Learning to ride a motorcycle (CBT)
An exhilarating pastime
Whilst for many, biking is an exhilarating pastime – increasing numbers are learning to ride a motorcycle for economic reasons. On-the-whole, motorcycles are less expensive to purchase, tax and insure than cars. Taking account of the cost of learning, they offer a cheaper route to getting mobile for the first time. Parking is generally easier and less expensive with a motorcycle. Bikes can also afford faster travel, by allowing riders to minimise the frustrations of traffic congestion. Given these benefits, there is also a good case for motorcycles as a greener alternative.
Riders must take responsibility
All good arguments in favour of two wheels, but on the flip-side – new (and existing) riders must recognise and take responsibility for their own vulnerability on the roads. This requires an investment in good protective motorcycle clothing, plus a commitment to both compulsory and ongoing skills training. On today’s faster, congested and more ‘distracted’ roads – rider responsibility demands the highest levels of observation, anticipation and of intuitively reading-the-road.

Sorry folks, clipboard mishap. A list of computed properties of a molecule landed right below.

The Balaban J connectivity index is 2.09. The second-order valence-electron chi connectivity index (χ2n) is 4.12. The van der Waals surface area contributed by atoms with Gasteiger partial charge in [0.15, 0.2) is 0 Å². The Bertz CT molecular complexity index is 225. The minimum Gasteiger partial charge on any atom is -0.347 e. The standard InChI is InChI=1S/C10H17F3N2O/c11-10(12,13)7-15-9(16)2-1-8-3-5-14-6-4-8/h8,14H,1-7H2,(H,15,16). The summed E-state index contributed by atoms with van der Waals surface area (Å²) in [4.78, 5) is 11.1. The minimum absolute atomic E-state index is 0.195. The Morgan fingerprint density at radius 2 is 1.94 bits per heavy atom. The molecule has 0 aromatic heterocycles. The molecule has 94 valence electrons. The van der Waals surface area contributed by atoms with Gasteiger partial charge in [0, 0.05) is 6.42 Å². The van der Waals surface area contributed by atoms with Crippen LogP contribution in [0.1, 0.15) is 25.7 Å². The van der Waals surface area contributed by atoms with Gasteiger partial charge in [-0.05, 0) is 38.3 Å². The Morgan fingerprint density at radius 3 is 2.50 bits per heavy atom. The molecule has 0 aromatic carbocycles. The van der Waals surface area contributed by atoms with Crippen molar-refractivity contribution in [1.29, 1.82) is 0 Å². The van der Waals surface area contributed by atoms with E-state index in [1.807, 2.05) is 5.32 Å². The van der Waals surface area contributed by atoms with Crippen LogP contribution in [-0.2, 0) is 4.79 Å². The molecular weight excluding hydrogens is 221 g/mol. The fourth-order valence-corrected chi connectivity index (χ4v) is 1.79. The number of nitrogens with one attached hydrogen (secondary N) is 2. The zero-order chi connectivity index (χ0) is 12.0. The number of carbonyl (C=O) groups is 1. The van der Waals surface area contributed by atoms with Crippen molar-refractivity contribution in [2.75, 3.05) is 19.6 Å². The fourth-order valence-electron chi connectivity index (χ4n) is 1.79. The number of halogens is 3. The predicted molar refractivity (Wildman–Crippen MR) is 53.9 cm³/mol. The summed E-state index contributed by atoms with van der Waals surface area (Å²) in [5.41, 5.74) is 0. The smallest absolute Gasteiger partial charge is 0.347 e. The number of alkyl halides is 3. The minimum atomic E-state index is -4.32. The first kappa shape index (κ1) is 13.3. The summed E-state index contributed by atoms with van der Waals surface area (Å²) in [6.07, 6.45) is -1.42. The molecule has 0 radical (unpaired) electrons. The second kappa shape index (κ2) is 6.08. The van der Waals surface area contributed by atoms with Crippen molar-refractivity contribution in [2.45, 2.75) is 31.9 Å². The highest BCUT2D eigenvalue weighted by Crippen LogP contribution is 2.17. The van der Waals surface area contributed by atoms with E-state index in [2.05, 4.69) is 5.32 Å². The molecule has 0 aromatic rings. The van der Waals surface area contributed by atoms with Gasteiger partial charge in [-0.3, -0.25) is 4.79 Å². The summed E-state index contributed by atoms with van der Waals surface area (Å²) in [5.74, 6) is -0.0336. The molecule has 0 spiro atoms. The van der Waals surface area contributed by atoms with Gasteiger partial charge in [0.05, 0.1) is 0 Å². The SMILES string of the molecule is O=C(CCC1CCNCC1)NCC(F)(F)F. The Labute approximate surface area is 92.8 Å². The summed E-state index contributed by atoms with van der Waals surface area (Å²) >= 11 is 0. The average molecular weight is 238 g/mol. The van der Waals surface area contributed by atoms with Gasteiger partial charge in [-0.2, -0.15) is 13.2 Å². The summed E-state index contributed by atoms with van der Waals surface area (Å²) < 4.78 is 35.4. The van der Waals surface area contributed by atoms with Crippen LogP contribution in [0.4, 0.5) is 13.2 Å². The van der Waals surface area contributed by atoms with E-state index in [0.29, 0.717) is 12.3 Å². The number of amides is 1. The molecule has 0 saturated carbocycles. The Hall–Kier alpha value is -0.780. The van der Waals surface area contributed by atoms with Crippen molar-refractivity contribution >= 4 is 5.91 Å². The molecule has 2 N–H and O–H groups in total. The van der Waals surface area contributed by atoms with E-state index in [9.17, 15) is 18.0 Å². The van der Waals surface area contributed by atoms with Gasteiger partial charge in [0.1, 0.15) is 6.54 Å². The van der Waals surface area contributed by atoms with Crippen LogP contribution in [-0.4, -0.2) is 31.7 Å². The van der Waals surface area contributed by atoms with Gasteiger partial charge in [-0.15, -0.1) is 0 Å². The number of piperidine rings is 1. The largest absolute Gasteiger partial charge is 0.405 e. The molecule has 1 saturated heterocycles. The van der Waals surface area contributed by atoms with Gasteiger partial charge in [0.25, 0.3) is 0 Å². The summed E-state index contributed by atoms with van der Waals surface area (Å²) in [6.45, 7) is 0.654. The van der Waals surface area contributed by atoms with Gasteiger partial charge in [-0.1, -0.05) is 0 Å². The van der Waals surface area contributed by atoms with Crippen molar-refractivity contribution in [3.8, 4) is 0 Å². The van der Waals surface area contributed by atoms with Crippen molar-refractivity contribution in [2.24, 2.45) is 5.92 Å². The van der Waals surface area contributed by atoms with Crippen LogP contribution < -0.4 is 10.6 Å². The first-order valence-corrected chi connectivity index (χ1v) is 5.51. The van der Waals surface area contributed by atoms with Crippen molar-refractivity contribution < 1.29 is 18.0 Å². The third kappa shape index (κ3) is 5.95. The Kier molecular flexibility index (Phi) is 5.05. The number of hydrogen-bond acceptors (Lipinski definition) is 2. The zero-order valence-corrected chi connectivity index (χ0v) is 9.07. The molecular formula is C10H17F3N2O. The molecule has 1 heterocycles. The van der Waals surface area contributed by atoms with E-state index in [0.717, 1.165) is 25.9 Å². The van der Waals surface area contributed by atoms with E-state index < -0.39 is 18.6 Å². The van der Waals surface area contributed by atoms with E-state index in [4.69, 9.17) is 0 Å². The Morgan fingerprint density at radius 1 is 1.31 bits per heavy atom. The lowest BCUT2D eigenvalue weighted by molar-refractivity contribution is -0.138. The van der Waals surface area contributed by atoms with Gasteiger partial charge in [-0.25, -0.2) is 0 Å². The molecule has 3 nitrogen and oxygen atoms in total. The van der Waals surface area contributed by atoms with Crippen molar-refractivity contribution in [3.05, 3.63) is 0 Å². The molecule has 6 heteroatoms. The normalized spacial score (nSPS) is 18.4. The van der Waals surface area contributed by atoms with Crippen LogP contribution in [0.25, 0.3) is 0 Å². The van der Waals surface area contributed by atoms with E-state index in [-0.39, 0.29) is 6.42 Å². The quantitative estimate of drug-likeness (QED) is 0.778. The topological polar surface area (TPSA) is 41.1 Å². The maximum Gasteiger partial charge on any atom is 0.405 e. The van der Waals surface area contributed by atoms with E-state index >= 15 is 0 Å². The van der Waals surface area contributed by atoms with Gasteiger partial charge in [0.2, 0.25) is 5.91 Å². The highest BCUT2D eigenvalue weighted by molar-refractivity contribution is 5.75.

CBT is just a starting point
Compulsory Basic Training (CBT) is a starting point. Whilst it sets minimum standards for new riders, allowing them to ride unaccompanied on the roads – it is effectively the lowest measure of rider skill and rider safety. This slightly contentious observation is supported by statistics that attribute a disproportionate number of motorcycle accidents to rider error.
Ultimate CBT & Learner riders on-line video training resources
(Videos, audio guides, knowledge tests, instructors top tips + exclusive member benefits)
Sponsored by Sinnis
Learning to ride a motorcycle
Preparing for training
Avoiding common rider faults
Basic motorcycle controls
Holding the bars
Other motorcycle controls
Daily motorcycle checks
Weekly motorcycle checks
Resources do not substitute professional motorcycle training and are subject to our terms.